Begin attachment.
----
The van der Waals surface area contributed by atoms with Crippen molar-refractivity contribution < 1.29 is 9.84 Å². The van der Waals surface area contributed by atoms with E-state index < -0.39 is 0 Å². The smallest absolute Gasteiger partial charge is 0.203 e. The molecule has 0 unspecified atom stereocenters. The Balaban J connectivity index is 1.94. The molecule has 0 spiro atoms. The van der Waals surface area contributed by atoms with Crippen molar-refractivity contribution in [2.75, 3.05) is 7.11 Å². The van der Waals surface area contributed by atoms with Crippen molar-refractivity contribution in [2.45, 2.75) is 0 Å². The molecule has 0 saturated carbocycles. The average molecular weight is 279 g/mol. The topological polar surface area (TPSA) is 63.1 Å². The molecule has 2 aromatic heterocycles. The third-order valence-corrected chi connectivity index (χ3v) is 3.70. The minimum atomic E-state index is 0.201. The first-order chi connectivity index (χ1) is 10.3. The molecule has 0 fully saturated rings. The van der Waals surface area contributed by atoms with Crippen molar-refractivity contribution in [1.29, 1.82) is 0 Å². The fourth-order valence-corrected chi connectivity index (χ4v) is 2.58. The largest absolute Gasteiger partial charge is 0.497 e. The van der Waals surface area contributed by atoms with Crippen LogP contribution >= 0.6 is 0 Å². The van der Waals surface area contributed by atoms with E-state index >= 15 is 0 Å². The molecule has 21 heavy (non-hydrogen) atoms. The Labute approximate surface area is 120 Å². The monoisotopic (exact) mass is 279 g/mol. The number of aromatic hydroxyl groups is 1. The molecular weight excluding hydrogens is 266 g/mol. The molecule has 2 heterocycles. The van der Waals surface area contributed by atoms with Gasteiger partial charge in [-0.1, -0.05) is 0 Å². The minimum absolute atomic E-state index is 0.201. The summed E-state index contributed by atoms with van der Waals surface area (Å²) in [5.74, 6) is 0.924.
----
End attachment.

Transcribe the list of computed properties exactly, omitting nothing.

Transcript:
The van der Waals surface area contributed by atoms with Crippen molar-refractivity contribution < 1.29 is 9.84 Å². The van der Waals surface area contributed by atoms with E-state index < -0.39 is 0 Å². The smallest absolute Gasteiger partial charge is 0.203 e. The molecule has 0 unspecified atom stereocenters. The Balaban J connectivity index is 1.94. The molecule has 0 spiro atoms. The van der Waals surface area contributed by atoms with Crippen molar-refractivity contribution in [2.75, 3.05) is 7.11 Å². The van der Waals surface area contributed by atoms with Crippen molar-refractivity contribution in [2.45, 2.75) is 0 Å². The molecule has 0 saturated carbocycles. The average molecular weight is 279 g/mol. The topological polar surface area (TPSA) is 63.1 Å². The molecule has 2 aromatic heterocycles. The third-order valence-corrected chi connectivity index (χ3v) is 3.70. The minimum atomic E-state index is 0.201. The first-order chi connectivity index (χ1) is 10.3. The molecule has 0 fully saturated rings. The van der Waals surface area contributed by atoms with Crippen molar-refractivity contribution in [1.29, 1.82) is 0 Å². The fourth-order valence-corrected chi connectivity index (χ4v) is 2.58. The largest absolute Gasteiger partial charge is 0.497 e. The van der Waals surface area contributed by atoms with Crippen LogP contribution >= 0.6 is 0 Å². The van der Waals surface area contributed by atoms with E-state index >= 15 is 0 Å². The molecule has 21 heavy (non-hydrogen) atoms. The Labute approximate surface area is 120 Å². The monoisotopic (exact) mass is 279 g/mol. The number of aromatic hydroxyl groups is 1. The molecular weight excluding hydrogens is 266 g/mol. The molecule has 2 heterocycles. The van der Waals surface area contributed by atoms with Gasteiger partial charge in [-0.1, -0.05) is 0 Å². The minimum absolute atomic E-state index is 0.201. The summed E-state index contributed by atoms with van der Waals surface area (Å²) in [5.74, 6) is 0.924.